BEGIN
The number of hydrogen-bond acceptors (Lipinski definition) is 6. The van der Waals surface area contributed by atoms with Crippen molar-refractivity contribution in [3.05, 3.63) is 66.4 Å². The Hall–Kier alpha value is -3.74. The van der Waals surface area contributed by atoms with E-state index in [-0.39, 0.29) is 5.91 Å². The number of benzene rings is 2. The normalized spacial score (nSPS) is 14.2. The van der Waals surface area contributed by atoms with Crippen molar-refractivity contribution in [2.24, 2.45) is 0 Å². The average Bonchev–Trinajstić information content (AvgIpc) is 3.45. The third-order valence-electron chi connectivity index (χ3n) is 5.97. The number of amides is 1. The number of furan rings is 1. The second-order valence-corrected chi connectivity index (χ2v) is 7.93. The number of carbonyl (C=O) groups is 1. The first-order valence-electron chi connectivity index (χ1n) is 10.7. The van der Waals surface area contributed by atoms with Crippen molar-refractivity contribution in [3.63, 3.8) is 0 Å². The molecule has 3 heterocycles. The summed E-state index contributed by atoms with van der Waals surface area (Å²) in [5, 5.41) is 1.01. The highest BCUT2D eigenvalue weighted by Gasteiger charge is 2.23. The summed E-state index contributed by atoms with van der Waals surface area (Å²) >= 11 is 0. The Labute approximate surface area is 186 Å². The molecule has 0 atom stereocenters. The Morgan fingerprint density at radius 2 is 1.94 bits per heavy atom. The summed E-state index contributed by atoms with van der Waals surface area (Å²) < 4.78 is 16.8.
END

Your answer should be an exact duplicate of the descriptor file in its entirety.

The number of hydrogen-bond acceptors (Lipinski definition) is 6. The van der Waals surface area contributed by atoms with Crippen molar-refractivity contribution in [3.05, 3.63) is 66.4 Å². The Hall–Kier alpha value is -3.74. The van der Waals surface area contributed by atoms with E-state index in [-0.39, 0.29) is 5.91 Å². The number of benzene rings is 2. The normalized spacial score (nSPS) is 14.2. The van der Waals surface area contributed by atoms with Crippen molar-refractivity contribution in [2.24, 2.45) is 0 Å². The average Bonchev–Trinajstić information content (AvgIpc) is 3.45. The third-order valence-electron chi connectivity index (χ3n) is 5.97. The number of amides is 1. The number of furan rings is 1. The second-order valence-corrected chi connectivity index (χ2v) is 7.93. The number of carbonyl (C=O) groups is 1. The first-order valence-electron chi connectivity index (χ1n) is 10.7. The van der Waals surface area contributed by atoms with Crippen molar-refractivity contribution in [3.63, 3.8) is 0 Å². The molecule has 3 heterocycles. The summed E-state index contributed by atoms with van der Waals surface area (Å²) in [5, 5.41) is 1.01. The highest BCUT2D eigenvalue weighted by Gasteiger charge is 2.23. The summed E-state index contributed by atoms with van der Waals surface area (Å²) >= 11 is 0. The Labute approximate surface area is 186 Å². The molecule has 0 atom stereocenters. The Morgan fingerprint density at radius 2 is 1.94 bits per heavy atom. The summed E-state index contributed by atoms with van der Waals surface area (Å²) < 4.78 is 16.8.